Tough competition: The newest Italian addition to Hessle’s dining scene is in need of some refinement, writes Dave Lee.
I really like the people who own and run Villa Blanca, the new Italian restaurant that has opened on the Weir in Hessle. Ben and Kash (the owners), all the kitchen crew, the waiting staff and, mostly, George the hugely efficient and gloriously unguarded head waiter – I think they are all lovely, keen, friendly people. I worry, though, that even with all of their concerted efforts they may struggle to find a place in the hearts of a local populace who are already very well-served by excellent, existing Italian restaurants.
Hessle is the town on the western edge of Hull where the north tower of Humber Bridge rises from the foreshore. It’s fairly big and comparatively affluent, yet has always struggled to maintain a thriving pub and restaurant scene. Despite the town having a large population (who are, presumably, just as hungry and thirsty as any other) there is not one decent pub and restaurants are almost entirely limited to two Italians – San Luca, near the foreshore, and Lucianos at the other end of the Weir to Villa Blanca. There are another two excellent Italian restaurants in the surrounding area as well as a couple of Italian takeaways and an Italian deli. Hessle, it has to be said, is not short of Italian food.
By far the best restaurant in the town used to be Artisan; the sublime, small, modern English outfit which shut its doors last year after owners Richard and Lindsey Johns could no longer bear the frustration of being unfairly ignored by the men from Michelin and went off to seek challenges anew. Villa Blanca has opened where the Artisan once was and (when I visited, anyway) they had yet to remove the various ‘Restaurant of the Year’ plaques and guide recommendation stickers in the window that the Johns failed to take with them.
They have at least expanded the restaurant; they’ve moved the toilets, extended the kitchen, increased the seating, painted the place white and created a poorly-appointed, over-lit bar, into which they optimistically hope to attract non-eating punters. Drinkers in Hessle may be badly served but I doubt they are yet desperate enough to spend their evenings sitting in the uncomfortable anteroom of an Italian restaurant.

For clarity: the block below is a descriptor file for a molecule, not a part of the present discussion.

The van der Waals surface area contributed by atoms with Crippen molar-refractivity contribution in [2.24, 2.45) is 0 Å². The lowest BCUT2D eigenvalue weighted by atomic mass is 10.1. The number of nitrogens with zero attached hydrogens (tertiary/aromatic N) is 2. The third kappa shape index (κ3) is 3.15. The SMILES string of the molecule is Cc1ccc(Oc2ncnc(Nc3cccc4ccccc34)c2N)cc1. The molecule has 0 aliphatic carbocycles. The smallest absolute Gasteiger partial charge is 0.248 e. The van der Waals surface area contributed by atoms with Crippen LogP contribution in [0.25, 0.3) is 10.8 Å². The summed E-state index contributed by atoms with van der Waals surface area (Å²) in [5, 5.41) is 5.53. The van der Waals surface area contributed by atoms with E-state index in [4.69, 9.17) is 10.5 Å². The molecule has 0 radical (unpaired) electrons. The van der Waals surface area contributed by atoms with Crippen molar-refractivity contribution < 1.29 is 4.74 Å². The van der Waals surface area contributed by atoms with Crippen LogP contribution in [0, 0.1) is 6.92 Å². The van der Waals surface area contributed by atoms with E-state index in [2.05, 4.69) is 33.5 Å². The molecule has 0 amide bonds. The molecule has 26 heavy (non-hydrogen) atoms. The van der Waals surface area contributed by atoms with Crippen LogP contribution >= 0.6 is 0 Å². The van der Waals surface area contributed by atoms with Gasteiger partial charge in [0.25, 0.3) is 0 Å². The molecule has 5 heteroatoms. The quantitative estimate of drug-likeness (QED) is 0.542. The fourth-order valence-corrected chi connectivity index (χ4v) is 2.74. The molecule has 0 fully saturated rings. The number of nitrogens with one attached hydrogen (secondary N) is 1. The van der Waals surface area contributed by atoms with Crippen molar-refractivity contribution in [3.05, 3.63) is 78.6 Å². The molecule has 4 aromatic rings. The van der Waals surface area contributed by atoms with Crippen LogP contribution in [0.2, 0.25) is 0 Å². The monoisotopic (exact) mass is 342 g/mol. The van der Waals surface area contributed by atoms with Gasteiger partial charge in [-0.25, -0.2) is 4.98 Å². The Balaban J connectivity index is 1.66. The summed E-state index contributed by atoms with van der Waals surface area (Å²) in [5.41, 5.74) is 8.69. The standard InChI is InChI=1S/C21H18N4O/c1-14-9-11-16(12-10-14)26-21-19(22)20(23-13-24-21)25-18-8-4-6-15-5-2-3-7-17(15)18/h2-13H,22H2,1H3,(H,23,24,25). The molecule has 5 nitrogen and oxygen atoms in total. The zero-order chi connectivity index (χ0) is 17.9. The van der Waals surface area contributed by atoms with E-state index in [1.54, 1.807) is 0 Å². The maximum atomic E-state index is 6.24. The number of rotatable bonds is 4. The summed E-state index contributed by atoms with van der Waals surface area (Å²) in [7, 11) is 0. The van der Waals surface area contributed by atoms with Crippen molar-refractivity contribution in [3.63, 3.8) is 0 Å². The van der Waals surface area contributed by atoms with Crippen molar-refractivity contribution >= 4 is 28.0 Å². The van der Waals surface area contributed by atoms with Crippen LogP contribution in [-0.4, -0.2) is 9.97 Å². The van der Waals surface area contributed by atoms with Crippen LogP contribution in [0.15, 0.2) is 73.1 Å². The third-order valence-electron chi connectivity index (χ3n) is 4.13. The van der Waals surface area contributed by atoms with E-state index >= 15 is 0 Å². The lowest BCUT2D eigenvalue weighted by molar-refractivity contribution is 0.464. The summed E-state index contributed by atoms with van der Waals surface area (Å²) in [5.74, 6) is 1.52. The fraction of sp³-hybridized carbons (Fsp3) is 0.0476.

Of course, Villa Blanca need not worry about the indigenous population if they can attract punters prepared to drive any distance for excellent food. Sadly, they may struggle to persuade these customers to visit as well. From the vast and exhausting menu (dozens of options for pizzas, pastas, steaks and so on – there are four variations of garlic bread alone), I decided to choose absolute Italian classics. I was unconvinced by what I had read of the restaurant in advance – even booking a table was an ordeal – so I wanted to try and work out if Villa Blanca could at least manage with the bare basics of the cuisine.
We selected starters of bruschetta and gamberoni all aglio. The gamberoni dish was fine, but the prawns were a little overdone and the bread served with the dish had that chewy texture you get when it has been frozen and defrosted. The bruschetta had the same bread problem with the additional disadvantages of tasteless, powdery tomatoes and a distinct lack of garlic. They claim that all the bread and pizza bases are made in-house. If that’s true, then they need to have a serious look at their baking techniques.
Mains brought linguine con fruti di mare, which found small shellfish and chunks of fish struggling to be discovered beneath a gloopy sauce and over-cooked pasta; and meatballs on linguine, which consisted of more over-cooked pasta with unseasoned meatballs made from an unidentified meat that had been ground virtually to dust. The coughing fit they provoked made me reach for the wine to clear my throat. The wine was excellent for this purpose, by the way.
Puds were, as is so often the way at the end of a poor meal, very good indeed. The tiramisu was boozy and spongy and just so and the double truffle chocolate cake was just as delicious as you’d expect anything called double truffle chocolate cake to be.
One of the things I always like best at the end of an Italian meal is the little glass of dessert wine they bring you as a thanks for dining with them – a limoncello, vin santo, chaudelune or, if you’re looking too sober, a grappa. At Villa Blanca, we were proudly presented with (and I think this speaks volumes) a Disaronno. Just about sums the place up.
So, with unexceptional food, perhaps price will attract people to Villa Blanca? Certainly there will be many people who feel a three-course meal with extras and wine a bargain at just under £80.
Sorry, lovely people at Villa Blanca, while I wish you all the best, but I think your menu is way too big and I think your food needs much refining if you are to convince enough people to repeatedly choose you over all the competition in the area.
Villa Blanca, 22 The Weir, Hessle HU13 0RU. 01482 644906. Open daily, 5pm till late.